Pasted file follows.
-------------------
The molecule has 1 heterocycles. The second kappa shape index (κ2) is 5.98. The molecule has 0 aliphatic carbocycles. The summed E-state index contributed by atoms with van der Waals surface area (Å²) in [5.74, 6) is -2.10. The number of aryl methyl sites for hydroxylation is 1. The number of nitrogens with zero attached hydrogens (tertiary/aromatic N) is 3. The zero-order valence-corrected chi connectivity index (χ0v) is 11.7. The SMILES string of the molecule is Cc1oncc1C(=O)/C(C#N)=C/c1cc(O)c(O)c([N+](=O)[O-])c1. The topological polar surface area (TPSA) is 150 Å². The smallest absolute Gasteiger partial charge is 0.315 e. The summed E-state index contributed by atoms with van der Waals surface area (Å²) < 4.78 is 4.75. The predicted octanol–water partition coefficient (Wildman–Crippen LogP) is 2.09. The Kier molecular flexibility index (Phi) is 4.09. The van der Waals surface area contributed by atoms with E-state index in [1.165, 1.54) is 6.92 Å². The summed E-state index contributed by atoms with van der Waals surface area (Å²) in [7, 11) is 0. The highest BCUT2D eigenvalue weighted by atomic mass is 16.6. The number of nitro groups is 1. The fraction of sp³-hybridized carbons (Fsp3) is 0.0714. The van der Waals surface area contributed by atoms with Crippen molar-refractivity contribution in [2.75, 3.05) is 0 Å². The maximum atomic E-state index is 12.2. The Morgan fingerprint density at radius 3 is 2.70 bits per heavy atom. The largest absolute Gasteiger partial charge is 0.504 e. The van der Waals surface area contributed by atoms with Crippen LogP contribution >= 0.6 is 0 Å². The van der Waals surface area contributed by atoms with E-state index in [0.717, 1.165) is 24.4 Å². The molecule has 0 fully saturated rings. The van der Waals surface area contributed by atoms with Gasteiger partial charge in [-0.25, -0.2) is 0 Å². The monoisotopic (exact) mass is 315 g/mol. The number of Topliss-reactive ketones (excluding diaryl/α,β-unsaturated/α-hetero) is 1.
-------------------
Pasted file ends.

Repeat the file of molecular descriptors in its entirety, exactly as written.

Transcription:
The molecule has 1 heterocycles. The second kappa shape index (κ2) is 5.98. The molecule has 0 aliphatic carbocycles. The summed E-state index contributed by atoms with van der Waals surface area (Å²) in [5.74, 6) is -2.10. The number of aryl methyl sites for hydroxylation is 1. The number of nitrogens with zero attached hydrogens (tertiary/aromatic N) is 3. The zero-order valence-corrected chi connectivity index (χ0v) is 11.7. The SMILES string of the molecule is Cc1oncc1C(=O)/C(C#N)=C/c1cc(O)c(O)c([N+](=O)[O-])c1. The topological polar surface area (TPSA) is 150 Å². The smallest absolute Gasteiger partial charge is 0.315 e. The summed E-state index contributed by atoms with van der Waals surface area (Å²) < 4.78 is 4.75. The predicted octanol–water partition coefficient (Wildman–Crippen LogP) is 2.09. The Kier molecular flexibility index (Phi) is 4.09. The van der Waals surface area contributed by atoms with E-state index in [1.165, 1.54) is 6.92 Å². The summed E-state index contributed by atoms with van der Waals surface area (Å²) in [7, 11) is 0. The highest BCUT2D eigenvalue weighted by atomic mass is 16.6. The number of nitro groups is 1. The fraction of sp³-hybridized carbons (Fsp3) is 0.0714. The van der Waals surface area contributed by atoms with Crippen molar-refractivity contribution in [2.75, 3.05) is 0 Å². The maximum atomic E-state index is 12.2. The Morgan fingerprint density at radius 3 is 2.70 bits per heavy atom. The largest absolute Gasteiger partial charge is 0.504 e. The van der Waals surface area contributed by atoms with Crippen LogP contribution >= 0.6 is 0 Å². The van der Waals surface area contributed by atoms with E-state index in [0.717, 1.165) is 24.4 Å². The molecule has 0 fully saturated rings. The van der Waals surface area contributed by atoms with Gasteiger partial charge in [-0.25, -0.2) is 0 Å². The monoisotopic (exact) mass is 315 g/mol. The number of Topliss-reactive ketones (excluding diaryl/α,β-unsaturated/α-hetero) is 1.